Saber-toothed cats: Machairodontinae are a subfamily of true cats that went extinct in the Pleistocene. Included in this subfamily was the famed genus Smilodon, which I will describe here. Several fossils have been found with one of the largest collections taken from the La Brea Tar Pits. Three species of the genus are known and they vary in size and build. They were a lot more robust than any other modern big cat and their defining feature being the long upper canines, reaching up to 28cm in length. Its jaw had a much bigger gape and its large teeth were made for precision killing. They fed on bison and camels. They probably lived in forest where they could hide and then ambush prey. It might have gone extinct because it fed only on large animals. Smilodon were about the same size as modern lions or tigers, but were built more like bears, and their brains were a lot smaller than other cats. It is suggested that although their gape is much bigger than other cats, and their teeth substantially great, their bite was only a third that of a lion’s. This is because instead they could grasp and latch onto their prey, and kill them that way.


Glyptodon: these large, armoured relatives of armadillos were roughly the same weight as a Volkswagen Beetle. They almost looked like turtles, with squat limbs and a round shell, reaching up to 3.3m in length. Their hard, protective shells were made up of more than 1,000 2.5 cm-thick scutes, with each species having its own unique plate pattern. Even the tail was armoured, and they had bony caps on top of their skulls. This animal was most probably hunted to extinction also.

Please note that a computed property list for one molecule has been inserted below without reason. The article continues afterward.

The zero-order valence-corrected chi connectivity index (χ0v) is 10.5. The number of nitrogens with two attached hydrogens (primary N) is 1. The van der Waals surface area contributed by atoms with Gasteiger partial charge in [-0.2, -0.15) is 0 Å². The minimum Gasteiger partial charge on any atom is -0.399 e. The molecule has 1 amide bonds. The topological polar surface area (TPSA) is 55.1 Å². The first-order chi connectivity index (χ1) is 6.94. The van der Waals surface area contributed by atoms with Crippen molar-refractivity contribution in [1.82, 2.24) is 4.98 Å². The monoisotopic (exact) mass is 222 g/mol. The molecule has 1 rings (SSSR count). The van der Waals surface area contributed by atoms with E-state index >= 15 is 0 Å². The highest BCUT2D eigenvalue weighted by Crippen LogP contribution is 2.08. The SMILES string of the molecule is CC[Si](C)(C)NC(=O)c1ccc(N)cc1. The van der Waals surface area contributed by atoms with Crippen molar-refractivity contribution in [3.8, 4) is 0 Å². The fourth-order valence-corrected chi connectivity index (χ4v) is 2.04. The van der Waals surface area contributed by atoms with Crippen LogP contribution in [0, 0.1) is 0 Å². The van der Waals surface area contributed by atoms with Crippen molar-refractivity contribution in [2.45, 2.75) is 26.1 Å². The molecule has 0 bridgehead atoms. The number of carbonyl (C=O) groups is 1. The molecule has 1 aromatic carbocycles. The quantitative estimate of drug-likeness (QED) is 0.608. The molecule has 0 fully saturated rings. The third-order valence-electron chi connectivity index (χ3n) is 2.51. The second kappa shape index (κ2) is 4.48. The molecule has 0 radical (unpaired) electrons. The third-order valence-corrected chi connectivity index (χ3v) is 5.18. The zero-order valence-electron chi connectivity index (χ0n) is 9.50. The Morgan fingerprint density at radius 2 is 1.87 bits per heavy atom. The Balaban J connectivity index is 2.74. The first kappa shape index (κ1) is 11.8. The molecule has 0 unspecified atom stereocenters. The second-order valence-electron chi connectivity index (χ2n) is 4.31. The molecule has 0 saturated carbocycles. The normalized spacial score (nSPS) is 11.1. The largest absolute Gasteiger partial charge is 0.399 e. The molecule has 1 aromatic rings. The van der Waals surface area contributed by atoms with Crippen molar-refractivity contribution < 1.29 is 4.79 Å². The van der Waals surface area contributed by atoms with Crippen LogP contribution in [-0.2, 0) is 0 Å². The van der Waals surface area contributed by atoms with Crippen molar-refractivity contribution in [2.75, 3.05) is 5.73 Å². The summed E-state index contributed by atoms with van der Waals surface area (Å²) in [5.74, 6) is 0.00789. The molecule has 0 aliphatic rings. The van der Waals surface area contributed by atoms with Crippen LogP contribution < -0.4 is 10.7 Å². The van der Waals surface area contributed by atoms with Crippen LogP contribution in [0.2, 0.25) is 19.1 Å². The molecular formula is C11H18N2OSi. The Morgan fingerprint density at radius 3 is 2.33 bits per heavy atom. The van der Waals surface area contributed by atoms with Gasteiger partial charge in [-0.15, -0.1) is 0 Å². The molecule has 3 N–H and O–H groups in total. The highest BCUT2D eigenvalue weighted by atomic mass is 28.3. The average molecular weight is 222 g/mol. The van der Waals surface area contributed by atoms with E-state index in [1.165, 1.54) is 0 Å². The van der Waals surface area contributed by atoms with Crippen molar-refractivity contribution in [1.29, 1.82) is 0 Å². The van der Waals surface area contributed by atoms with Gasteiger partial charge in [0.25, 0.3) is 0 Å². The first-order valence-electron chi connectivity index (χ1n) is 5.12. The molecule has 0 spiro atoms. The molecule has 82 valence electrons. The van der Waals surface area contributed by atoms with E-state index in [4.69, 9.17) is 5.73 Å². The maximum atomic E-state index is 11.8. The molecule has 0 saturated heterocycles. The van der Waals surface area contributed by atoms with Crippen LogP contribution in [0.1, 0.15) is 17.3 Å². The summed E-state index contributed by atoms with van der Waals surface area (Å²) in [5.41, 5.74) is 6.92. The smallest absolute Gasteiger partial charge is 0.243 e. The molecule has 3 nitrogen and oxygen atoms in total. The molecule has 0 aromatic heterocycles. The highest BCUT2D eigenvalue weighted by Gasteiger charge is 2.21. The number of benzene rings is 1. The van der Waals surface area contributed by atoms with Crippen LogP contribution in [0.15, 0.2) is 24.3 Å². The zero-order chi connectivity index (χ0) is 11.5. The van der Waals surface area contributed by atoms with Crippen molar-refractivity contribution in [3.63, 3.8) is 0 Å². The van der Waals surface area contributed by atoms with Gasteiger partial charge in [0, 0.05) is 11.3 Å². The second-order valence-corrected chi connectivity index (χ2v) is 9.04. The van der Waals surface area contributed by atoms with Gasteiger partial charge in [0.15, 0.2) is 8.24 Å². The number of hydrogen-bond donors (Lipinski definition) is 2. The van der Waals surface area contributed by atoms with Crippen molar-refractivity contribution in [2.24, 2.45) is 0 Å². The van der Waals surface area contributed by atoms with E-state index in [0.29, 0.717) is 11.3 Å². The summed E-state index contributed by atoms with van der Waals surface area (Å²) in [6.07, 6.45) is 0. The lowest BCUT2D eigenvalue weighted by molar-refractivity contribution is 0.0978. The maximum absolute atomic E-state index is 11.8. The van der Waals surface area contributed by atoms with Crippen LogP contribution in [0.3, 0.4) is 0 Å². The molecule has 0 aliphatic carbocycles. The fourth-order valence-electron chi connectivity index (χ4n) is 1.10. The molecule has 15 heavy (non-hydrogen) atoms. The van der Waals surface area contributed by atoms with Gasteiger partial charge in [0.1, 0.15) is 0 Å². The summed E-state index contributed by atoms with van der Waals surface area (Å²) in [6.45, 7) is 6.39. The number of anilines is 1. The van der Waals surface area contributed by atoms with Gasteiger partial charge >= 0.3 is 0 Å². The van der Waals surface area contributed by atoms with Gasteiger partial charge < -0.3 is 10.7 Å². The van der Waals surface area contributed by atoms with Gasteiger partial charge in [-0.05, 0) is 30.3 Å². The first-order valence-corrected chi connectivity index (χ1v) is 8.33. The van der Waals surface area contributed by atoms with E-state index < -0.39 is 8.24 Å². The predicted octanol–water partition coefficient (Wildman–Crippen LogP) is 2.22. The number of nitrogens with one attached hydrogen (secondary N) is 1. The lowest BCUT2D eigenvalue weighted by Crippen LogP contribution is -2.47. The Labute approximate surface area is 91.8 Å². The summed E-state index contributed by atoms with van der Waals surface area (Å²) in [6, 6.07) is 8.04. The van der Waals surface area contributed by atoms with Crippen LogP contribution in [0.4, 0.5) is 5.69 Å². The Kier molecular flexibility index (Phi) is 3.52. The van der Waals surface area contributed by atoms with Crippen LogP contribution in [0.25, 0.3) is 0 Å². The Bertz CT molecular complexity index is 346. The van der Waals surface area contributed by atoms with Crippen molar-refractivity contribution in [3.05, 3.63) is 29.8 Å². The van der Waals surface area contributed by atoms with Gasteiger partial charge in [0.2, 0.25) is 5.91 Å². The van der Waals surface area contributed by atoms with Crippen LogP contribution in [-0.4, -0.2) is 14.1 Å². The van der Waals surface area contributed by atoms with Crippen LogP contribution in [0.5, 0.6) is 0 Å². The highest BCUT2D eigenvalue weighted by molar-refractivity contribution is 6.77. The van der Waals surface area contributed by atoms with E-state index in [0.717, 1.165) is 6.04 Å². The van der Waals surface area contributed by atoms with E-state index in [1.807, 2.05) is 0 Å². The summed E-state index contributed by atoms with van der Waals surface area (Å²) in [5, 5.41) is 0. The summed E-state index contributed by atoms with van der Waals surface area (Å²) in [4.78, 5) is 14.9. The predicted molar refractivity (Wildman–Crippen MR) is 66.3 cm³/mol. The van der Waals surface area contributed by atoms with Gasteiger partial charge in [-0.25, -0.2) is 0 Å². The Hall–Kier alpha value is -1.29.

Irish elk: these were one of the largest deer that ever existed and went extinct about 7700 years ago. Despite the name, it was not exclusive to Ireland and wasn’t closely related to elks and this is why the term ‘Giant Deer’ is often used. It was up to 2.1m tall and had the largest antlers of any cervid, weighing up to 40kg. Large specimens weighed 700kg in total. There have been many discussions as to why this large beast went extinct; some have put it down to over hunting, where others have even suggested that the animal’s large antlers disabled them from moving through forests. High amounts of calcium and phosphate were needed to sustain antler growth and maybe the lack of these minerals in their diets led to their downfall.

irish elk